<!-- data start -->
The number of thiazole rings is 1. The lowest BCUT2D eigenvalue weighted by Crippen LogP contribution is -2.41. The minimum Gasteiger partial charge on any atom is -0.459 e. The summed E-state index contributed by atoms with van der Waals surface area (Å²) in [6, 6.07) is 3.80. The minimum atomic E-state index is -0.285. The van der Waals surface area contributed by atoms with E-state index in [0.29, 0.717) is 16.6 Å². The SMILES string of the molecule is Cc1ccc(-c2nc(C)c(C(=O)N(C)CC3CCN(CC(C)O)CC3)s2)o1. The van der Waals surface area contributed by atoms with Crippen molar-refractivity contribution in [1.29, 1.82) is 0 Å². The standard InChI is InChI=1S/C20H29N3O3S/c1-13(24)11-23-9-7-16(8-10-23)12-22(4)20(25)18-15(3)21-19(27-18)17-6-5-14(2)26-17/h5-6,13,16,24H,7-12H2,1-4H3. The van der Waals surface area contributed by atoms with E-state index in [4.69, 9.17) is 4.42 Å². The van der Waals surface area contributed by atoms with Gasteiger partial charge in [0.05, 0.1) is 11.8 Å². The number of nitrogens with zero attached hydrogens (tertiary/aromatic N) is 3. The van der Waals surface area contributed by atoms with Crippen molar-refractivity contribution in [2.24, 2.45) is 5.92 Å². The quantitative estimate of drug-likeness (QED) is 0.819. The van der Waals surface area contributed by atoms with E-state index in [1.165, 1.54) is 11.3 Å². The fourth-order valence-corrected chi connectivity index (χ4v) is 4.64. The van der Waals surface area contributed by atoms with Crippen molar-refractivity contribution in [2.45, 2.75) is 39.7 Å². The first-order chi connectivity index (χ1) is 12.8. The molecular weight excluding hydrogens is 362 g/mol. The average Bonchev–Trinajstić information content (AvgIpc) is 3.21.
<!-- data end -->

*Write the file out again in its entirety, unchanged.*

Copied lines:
The number of thiazole rings is 1. The lowest BCUT2D eigenvalue weighted by Crippen LogP contribution is -2.41. The minimum Gasteiger partial charge on any atom is -0.459 e. The summed E-state index contributed by atoms with van der Waals surface area (Å²) in [6, 6.07) is 3.80. The minimum atomic E-state index is -0.285. The van der Waals surface area contributed by atoms with E-state index in [0.29, 0.717) is 16.6 Å². The SMILES string of the molecule is Cc1ccc(-c2nc(C)c(C(=O)N(C)CC3CCN(CC(C)O)CC3)s2)o1. The van der Waals surface area contributed by atoms with Crippen molar-refractivity contribution in [1.29, 1.82) is 0 Å². The standard InChI is InChI=1S/C20H29N3O3S/c1-13(24)11-23-9-7-16(8-10-23)12-22(4)20(25)18-15(3)21-19(27-18)17-6-5-14(2)26-17/h5-6,13,16,24H,7-12H2,1-4H3. The van der Waals surface area contributed by atoms with E-state index in [4.69, 9.17) is 4.42 Å². The van der Waals surface area contributed by atoms with Gasteiger partial charge in [0.05, 0.1) is 11.8 Å². The number of nitrogens with zero attached hydrogens (tertiary/aromatic N) is 3. The van der Waals surface area contributed by atoms with Crippen molar-refractivity contribution in [2.24, 2.45) is 5.92 Å². The quantitative estimate of drug-likeness (QED) is 0.819. The van der Waals surface area contributed by atoms with E-state index in [1.165, 1.54) is 11.3 Å². The fourth-order valence-corrected chi connectivity index (χ4v) is 4.64. The van der Waals surface area contributed by atoms with Crippen molar-refractivity contribution in [2.45, 2.75) is 39.7 Å². The first-order chi connectivity index (χ1) is 12.8. The molecular weight excluding hydrogens is 362 g/mol. The average Bonchev–Trinajstić information content (AvgIpc) is 3.21.